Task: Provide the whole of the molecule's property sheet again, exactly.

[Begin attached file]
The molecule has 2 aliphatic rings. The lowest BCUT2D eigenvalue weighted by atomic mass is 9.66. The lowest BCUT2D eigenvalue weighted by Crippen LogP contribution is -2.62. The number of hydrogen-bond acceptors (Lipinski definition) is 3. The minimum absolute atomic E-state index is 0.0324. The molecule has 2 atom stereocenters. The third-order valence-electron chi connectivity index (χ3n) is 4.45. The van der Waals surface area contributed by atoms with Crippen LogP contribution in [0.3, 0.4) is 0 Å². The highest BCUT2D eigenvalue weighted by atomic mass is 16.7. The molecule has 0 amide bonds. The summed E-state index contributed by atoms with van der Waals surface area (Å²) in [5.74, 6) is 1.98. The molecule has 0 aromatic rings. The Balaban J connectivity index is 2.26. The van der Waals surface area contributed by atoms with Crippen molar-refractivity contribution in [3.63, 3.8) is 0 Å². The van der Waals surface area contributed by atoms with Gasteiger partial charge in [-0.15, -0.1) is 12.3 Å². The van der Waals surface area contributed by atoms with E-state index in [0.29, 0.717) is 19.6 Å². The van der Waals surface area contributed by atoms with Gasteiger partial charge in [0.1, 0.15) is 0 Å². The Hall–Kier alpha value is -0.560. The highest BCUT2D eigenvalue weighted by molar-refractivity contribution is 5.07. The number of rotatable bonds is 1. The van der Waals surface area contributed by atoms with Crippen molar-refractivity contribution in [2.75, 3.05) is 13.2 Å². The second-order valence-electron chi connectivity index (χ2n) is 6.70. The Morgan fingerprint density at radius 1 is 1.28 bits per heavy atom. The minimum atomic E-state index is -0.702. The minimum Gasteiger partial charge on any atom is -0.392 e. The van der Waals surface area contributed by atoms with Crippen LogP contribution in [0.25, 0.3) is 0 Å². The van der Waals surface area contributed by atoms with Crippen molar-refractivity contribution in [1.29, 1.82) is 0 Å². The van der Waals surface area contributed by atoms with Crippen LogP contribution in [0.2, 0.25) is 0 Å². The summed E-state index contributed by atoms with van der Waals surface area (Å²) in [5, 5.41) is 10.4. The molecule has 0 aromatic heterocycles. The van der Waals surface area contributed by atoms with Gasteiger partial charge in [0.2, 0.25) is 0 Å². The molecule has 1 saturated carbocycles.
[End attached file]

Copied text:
The molecule has 2 aliphatic rings. The lowest BCUT2D eigenvalue weighted by atomic mass is 9.66. The lowest BCUT2D eigenvalue weighted by Crippen LogP contribution is -2.62. The number of hydrogen-bond acceptors (Lipinski definition) is 3. The minimum absolute atomic E-state index is 0.0324. The molecule has 2 atom stereocenters. The third-order valence-electron chi connectivity index (χ3n) is 4.45. The van der Waals surface area contributed by atoms with Crippen LogP contribution in [0.3, 0.4) is 0 Å². The highest BCUT2D eigenvalue weighted by atomic mass is 16.7. The molecule has 0 amide bonds. The summed E-state index contributed by atoms with van der Waals surface area (Å²) in [5.74, 6) is 1.98. The molecule has 0 aromatic rings. The Balaban J connectivity index is 2.26. The van der Waals surface area contributed by atoms with Crippen molar-refractivity contribution in [3.63, 3.8) is 0 Å². The van der Waals surface area contributed by atoms with Gasteiger partial charge in [-0.15, -0.1) is 12.3 Å². The van der Waals surface area contributed by atoms with E-state index in [0.29, 0.717) is 19.6 Å². The van der Waals surface area contributed by atoms with Gasteiger partial charge in [0.1, 0.15) is 0 Å². The Hall–Kier alpha value is -0.560. The highest BCUT2D eigenvalue weighted by molar-refractivity contribution is 5.07. The number of rotatable bonds is 1. The van der Waals surface area contributed by atoms with Crippen molar-refractivity contribution in [2.75, 3.05) is 13.2 Å². The second-order valence-electron chi connectivity index (χ2n) is 6.70. The Morgan fingerprint density at radius 1 is 1.28 bits per heavy atom. The minimum atomic E-state index is -0.702. The minimum Gasteiger partial charge on any atom is -0.392 e. The van der Waals surface area contributed by atoms with Crippen LogP contribution in [0.25, 0.3) is 0 Å². The van der Waals surface area contributed by atoms with Crippen molar-refractivity contribution in [1.29, 1.82) is 0 Å². The van der Waals surface area contributed by atoms with Crippen LogP contribution in [0.2, 0.25) is 0 Å². The summed E-state index contributed by atoms with van der Waals surface area (Å²) in [5, 5.41) is 10.4. The molecule has 0 aromatic heterocycles. The van der Waals surface area contributed by atoms with Gasteiger partial charge in [0.2, 0.25) is 0 Å². The molecule has 1 saturated carbocycles.